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Di Donna is getting an early jump on the New York season with the opening of The Life of Forms on October 25th. The show is another example of creating an unusual space within a gallery or art fair to highlight a group of works. This time we’re celebrating biomorphism:

Di Donna Galleries is pleased to announces The Life of Forms, an exhibition that explores how modern artists translated forms found in nature into biomorphic shapes in sculpture. The exhibition will bring together important sculptures by Jean Arp, Ruth Asawa, Louise Bourgeois, Alexander Calder, Barbara Hepworth, Henri Matisse, Joan Miró, Henry Moore, and Isamu Noguchi, among others, installed in Di Donna’s Madison Avenue gallery in a setting that evokes an outdoor garden.
The works reveal inspiration ranging from flora (Asawa’s nesting wire mesh pods or the organic “growths” of Calder’s sculptures) to anatomy (Bourgeois and Arp’s depiction of bodily fragments) to living organisms (the amoeba-like forms of Moore and Hepworth’s work). The exhibition features loans from major private collections and institutions, including the Calder Foundation, The Matisse Foundation, and The Noguchi Museum.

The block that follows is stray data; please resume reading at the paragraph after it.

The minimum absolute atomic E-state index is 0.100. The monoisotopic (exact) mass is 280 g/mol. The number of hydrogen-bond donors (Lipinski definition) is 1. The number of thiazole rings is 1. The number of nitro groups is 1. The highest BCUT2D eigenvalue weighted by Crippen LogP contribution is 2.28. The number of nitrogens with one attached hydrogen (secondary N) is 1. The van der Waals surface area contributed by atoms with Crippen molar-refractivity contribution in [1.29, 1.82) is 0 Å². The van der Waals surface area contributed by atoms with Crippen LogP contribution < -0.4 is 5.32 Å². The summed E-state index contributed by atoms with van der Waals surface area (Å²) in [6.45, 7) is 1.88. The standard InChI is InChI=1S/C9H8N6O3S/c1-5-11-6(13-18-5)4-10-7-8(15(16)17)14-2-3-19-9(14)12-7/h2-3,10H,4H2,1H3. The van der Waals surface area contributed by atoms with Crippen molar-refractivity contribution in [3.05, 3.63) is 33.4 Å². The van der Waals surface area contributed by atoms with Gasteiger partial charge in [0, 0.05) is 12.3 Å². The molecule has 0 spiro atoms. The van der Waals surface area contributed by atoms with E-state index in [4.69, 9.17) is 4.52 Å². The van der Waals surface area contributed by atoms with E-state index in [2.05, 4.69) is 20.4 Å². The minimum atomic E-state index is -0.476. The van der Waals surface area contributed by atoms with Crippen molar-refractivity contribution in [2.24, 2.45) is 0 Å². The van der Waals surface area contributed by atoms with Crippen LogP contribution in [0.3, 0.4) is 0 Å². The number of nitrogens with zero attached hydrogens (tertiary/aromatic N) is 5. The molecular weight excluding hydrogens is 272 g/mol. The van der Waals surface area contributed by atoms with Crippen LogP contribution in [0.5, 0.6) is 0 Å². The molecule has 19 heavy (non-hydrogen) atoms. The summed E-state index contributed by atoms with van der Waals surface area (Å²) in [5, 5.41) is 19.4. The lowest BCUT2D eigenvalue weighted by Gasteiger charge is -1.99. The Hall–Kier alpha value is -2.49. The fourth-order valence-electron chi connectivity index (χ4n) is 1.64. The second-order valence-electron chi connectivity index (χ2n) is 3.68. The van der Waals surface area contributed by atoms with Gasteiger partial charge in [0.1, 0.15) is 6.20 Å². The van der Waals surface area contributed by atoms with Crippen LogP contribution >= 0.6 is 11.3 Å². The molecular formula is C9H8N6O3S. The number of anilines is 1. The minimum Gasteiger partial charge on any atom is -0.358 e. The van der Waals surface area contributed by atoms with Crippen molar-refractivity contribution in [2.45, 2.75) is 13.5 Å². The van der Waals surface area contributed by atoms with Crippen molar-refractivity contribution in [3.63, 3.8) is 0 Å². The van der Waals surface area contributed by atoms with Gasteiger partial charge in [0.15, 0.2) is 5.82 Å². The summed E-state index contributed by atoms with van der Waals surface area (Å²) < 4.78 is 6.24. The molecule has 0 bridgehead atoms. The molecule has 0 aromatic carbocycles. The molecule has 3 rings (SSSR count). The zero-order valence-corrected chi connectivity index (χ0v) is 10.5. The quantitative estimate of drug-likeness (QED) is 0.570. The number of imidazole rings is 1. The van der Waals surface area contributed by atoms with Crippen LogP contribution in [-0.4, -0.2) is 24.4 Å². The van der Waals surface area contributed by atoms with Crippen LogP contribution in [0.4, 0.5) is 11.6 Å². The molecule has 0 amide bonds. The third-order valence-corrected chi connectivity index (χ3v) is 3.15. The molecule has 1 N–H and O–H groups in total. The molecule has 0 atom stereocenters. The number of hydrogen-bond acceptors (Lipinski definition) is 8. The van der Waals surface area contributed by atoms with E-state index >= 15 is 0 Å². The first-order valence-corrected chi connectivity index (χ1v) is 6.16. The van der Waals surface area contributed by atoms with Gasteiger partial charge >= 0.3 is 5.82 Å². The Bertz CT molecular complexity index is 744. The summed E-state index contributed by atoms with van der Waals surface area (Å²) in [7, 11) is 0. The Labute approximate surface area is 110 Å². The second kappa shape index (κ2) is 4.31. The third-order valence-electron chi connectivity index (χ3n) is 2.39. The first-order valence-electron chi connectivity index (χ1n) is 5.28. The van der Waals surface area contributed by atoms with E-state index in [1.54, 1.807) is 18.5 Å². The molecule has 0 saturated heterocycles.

The Life of Forms is on view at Di Donna Galleries (744 Madison Avenue) from October 26 trough December 14, with a public opening the evening of October 25. The exhibition will be accompanied by an illustrated catalogue with an essay that investigates the formal and conceptual motivations that led to the development biomorphic abstraction in sculpture.

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